The traditional Elliott printing programs output text data to the printer. However, if users choose laser forms on the Print Options window, which provides line drawing, shading and images for the laser form, then the system will merge the text and laser form together to print on your printer. The printer can be any kind of printer and is not limited to a laser printer. For example, you can print to a color inkjet printer and have beautiful output since Elliott Laser Form printing supports color. You can also print to a dot matrix printer. However, the dot matrix will be too slow to make it practical. Although the color inkjet printer will achieve great output, it is also slow for line drawing, shading and image printing. Laser printers are fast even with line drawing, shading and image printing, and therefore are a practical solution if you intend to print forms, like invoices, on blank paper.
Elliott will support Laser form printing by using the Windows Printer driver. Therefore, you must make sure the specified font in the Print Options Window is either “00” or “99”. At the Print Options Window, click the “Options” button to display the Options Windows and select the desired laser form template that you wish to use. The Pre-defined Laser Form templates include COP Invoices, Order Acknowledgements, Order Quotes, Sales Desk Quotes, Picking Tickets, Packing Lists, Purchase Orders, A/R Statements, Service Invoices, and A/P and P/R Checks.
The following screen is the “Options Window” that allows you to select the appropriate Laser Form Template. for the “Options Windows”.
The following diagram outlines the basic concept of how Elliott supports Laser Form printing.
Elliott Laser Form Support Diagram
Once the proper item in the form template is selected, the combo box beside the Options button will show the template form you chose. The system will then print the text data and merge it with the template form to produce a professional looking form. From this point on, your print options window will remember the form template you chose the last time and use it as the default form.
In Elliott, the application by default will assume the printing of a form is on a dot matrix printer with 66 lines per page. However, laser printers usually print 60 or 62 lines of text and may or may not have the same length as regular forms. Therefore, the user is required to setup Elliott to tell the system that you are using laser forms. The following are steps required to setup each form to print on a laser printer:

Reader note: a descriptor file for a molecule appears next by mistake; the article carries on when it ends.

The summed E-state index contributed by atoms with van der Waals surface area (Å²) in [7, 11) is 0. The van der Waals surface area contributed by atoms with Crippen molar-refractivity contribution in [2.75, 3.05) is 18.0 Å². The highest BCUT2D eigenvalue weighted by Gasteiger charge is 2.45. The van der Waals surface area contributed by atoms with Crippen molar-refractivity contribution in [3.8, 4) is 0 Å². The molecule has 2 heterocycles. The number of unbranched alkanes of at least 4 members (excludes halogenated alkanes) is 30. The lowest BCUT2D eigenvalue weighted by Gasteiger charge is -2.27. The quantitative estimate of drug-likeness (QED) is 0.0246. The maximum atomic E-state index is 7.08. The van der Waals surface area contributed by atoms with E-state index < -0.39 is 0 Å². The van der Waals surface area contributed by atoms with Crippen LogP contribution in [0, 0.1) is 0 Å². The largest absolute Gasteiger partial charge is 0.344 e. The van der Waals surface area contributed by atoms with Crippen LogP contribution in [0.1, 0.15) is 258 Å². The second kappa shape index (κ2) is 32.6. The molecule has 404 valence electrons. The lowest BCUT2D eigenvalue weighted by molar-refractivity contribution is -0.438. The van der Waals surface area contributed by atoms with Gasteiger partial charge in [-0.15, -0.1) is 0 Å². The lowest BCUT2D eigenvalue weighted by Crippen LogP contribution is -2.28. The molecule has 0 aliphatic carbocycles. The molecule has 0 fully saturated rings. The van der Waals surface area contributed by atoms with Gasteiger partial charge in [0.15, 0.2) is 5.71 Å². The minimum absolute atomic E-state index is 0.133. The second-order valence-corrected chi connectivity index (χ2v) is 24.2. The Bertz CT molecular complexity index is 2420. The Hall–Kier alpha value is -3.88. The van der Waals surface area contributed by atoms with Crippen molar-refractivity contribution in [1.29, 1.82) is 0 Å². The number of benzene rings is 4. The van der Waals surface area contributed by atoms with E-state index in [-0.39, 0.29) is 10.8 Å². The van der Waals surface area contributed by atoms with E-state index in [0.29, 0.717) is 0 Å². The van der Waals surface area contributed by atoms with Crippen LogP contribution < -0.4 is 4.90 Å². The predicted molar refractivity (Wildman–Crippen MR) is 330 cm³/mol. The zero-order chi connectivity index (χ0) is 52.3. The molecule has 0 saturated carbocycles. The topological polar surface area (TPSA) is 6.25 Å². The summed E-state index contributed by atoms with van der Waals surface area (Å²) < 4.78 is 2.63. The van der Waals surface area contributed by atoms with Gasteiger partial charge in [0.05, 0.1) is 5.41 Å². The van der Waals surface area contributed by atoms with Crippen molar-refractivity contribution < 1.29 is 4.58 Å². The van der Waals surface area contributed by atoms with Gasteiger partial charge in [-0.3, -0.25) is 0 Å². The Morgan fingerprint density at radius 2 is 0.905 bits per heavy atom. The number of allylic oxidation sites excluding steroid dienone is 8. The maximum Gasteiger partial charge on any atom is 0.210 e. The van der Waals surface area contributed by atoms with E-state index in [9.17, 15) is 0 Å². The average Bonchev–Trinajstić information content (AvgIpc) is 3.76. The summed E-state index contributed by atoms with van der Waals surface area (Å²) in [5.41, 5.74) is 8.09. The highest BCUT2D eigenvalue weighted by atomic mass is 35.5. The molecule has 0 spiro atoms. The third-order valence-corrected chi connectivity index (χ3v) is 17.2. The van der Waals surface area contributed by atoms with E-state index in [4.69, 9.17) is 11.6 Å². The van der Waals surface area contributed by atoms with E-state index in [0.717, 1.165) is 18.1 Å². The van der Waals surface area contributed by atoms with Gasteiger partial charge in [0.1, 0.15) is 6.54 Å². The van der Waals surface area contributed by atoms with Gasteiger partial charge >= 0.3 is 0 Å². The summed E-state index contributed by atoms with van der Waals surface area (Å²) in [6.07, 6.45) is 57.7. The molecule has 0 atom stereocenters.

· COP Main Menu -> Util_Setup -> Invoice Form Setup -> Reset -> Laser Invoice
· COP Main Menu -> Util_Setup -> COP Setup -> 14. Default Invoice Form -> 99
· COP Main Menu -> Util_Setup -> COP Setup -> 21. Print On Laser Forms -> I or B
COP Order Acknowledgement
· COP Main Menu -> Util_Setup -> Invoice Form Setup -> Reset -> Laser Order Ack.
· Main Menu -> Util_Setup -> Global Setup -> COP-Func -> Print Order/Quote Ack. -> 5. Print Order Acknowledgement with Form -> Y -> Order Acknowledgement Form Number -> 98
COP Order Quote
· COP Main Menu -> Util_Setup -> Invoice Form Setup -> Reset -> Laser Order Quote
· Main Menu -> Util_Setup -> Global Setup -> COP-Func -> Print Order/Quote Ack. -> 6. Print Order Quote with Form -> Y -> Order Quote Form Number -> 97
COP Sales Desk Quote
· COP Main Menu -> Util_Setup -> Invoice Form Setup -> Reset -> Laser Sales Desk Quote
· Main Menu -> Util_Setup -> Global Setup -> COP-Func -> Print Order/Quote Ack. -> 7. Print Sales Desk Quote with Form -> Y -> Sales Desk Quote Form Number -> 96
COP Picking Ticket
· COP Main Menu -> Util_Setup -> COP Setup -> 19. Print Pick Tic On Forms ? -> Y
· COP Main Menu -> Util_Setup -> COP Setup -> 20. Print Co Name On Pic Tic -> N
· COP Main Menu -> Util_Setup -> COP Setup -> 21. Print On Laser Forms? -> P or B
COP Packing List
· Main Menu -> Util_Setup -> Global Setup -> COP-Func -> Pick Ticket/Ship Label -> 16. Print Packing Slip on Laser Form ? -> Y
AR Service Invoice
· AR Main Menu -> Util_Setup -> Invoice Form Setup -> Reset -> Laser
· AR Main Menu -> Util_Setup -> A/R Setup -> 37. Default Invoice Form -> 99
· AR Main Menu -> Util_Setup -> A/R Setup -> 48. Print On Laser Forms? -> I or B
· AR Main Menu -> Util_Setup -> A/R Setup -> 17. Print Co Name On Stmt? -> N
· AR Main Menu -> Util_Setup -> A/R Setup -> 48. Print On Laser Forms? -> S or B
PO Purchase Order
· PO Main Menu -> Util_Setup -> P/O Form Setup -> Reset -> Laser
· PO Main Menu -> Util_Setup -> P/O Setup -> 12. Default PO Form Number -> 99
· PO Main Menu -> Util_Setup -> P/O Setup -> 20. Print PO’s On Laser ? -> Y
Even though Elliott does not support the printing of checks on blank paper, (because of the micro code issue), it does support printing pre-printed PR Laser Checks. One of the issues related to PR Laser Check printing is the margins and line spacing, which must be set up correctly for the laser check to align correctly. One way you can set the margin is through the preference setup. However, the margins you set will affect all printing for that workstation. Therefore, we have introduced two PR Check Laser Form Templates, one for Elliott Form LC111 and one for Elliott Form LC111 New, with the margin and line spacing pre-set correctly. These two templates do not print any lines, shading or bitmaps. The only thing the template does is set the proper margin and line spacing for the associated form. To print a payroll check on a laser printer, follow these steps:
· PR Main Menu -> Util_Setup -> P/R Setup -> Last Screen -> 10. Print Checks On Laser? -> Y